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This year’s rental issues the worst, says flat hunter without a home

Feb 14th, 2018 | By | Category: Front Page Layout, Latest News, News

Renee Pearson is locked in a struggle to secure a flat.

After a month of flat-hunting in Wellington, Renee Pearson is no closer to finding a flat.

The 26-year-old graphic designer is no stranger to this, having moved at least once a year in four or five years of living in Wellington.

“It’s not a new experience for me and it’s something always struggled with,” says Pearson, who makes do by staying with friends and family.

“This year in particular it’s really, really hard to the point where I actually moved out of my last flat about a week ago and had nowhere to go.”

She is not alone. New Zealand’s renting difficulties has been flagged in the Salvation Army’s annual report card, which gave housing a fail grade today.

The report says mixed rental data makes it difficult to be exact about affordability.

The Consumer Price Index (CPI) suggests a 2.3% rise, but Ministry of Business, Innovation and Employment (MBIE) bond data points to 3 – 4% increases.

Regions like Waikato and Wellington went as high as 6 – 7%, while nominal incomes, (unadjusted for inflation), rose less than 2% over the past years.

The report shows rents outpacing wages over the last five years, particularly in Auckland and Wellington.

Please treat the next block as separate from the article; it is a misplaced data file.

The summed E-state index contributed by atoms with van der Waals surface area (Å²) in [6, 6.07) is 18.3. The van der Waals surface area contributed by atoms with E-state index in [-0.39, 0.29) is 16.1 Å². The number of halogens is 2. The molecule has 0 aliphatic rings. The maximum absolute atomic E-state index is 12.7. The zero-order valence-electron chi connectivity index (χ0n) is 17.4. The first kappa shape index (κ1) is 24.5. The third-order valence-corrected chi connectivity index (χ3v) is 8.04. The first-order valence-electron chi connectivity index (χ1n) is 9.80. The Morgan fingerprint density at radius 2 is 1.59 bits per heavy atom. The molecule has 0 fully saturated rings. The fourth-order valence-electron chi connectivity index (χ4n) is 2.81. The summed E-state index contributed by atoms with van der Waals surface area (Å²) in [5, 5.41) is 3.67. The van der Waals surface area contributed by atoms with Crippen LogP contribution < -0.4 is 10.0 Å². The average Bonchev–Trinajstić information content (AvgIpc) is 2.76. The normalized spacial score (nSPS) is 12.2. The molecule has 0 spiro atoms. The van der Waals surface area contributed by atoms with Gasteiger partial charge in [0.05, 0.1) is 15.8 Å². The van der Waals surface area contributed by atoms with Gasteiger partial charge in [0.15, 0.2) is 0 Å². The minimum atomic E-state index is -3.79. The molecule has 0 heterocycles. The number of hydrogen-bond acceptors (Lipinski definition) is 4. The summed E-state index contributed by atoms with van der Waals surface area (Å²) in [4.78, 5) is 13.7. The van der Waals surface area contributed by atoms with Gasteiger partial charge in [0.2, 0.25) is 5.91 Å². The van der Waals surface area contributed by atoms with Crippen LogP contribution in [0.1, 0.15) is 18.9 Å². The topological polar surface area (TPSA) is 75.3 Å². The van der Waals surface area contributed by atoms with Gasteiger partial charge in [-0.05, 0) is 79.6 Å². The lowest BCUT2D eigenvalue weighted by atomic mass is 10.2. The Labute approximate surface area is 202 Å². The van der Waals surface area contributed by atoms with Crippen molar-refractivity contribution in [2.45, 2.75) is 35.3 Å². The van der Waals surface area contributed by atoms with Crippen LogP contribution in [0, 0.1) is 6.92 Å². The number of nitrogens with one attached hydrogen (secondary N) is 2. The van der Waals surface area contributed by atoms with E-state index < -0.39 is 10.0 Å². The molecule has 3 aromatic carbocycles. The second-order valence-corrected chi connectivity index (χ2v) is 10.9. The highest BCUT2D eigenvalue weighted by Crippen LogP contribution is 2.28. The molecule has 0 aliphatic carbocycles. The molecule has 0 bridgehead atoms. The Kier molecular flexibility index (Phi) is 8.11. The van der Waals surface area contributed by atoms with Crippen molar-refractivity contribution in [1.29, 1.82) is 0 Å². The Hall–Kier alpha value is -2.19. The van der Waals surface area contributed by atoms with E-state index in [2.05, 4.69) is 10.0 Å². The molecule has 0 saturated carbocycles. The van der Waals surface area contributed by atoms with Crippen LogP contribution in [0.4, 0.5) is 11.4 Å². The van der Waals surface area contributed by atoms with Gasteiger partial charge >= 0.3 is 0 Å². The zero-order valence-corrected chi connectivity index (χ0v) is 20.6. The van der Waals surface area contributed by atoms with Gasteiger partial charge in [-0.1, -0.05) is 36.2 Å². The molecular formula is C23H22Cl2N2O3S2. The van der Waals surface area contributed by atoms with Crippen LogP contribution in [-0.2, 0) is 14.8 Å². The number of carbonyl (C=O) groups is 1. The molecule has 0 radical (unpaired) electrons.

Low-cost, Wellington suburbs have seen rent rises of over 10% annually, and around 30% in the last five years, amid strong demand.

Pearson sees this demand in action at flat viewings.

“There’d literally be a queue out the door, down the street, you’d be looking along with 20, 30 other people.

She says supply outstrips demand, and demand from students adds to the issue.

“A lot of the houses are in really poor condition but, because there’s such high demand, landlords aren’t really forced to maintain the properties to a high standard.

Letting fees, bond and rent-in-advance can make moving cost several thousand dollars, Miss Pearson says.

More housing, a ban on letting fees, tougher tenancy standards, and increased renters’ rights and security of tenure are needed, she says.

She says potential tenants are struggling to afford properties, often ill-maintained by landlords.

‘Anyone will take the flat because they’re desperate.”

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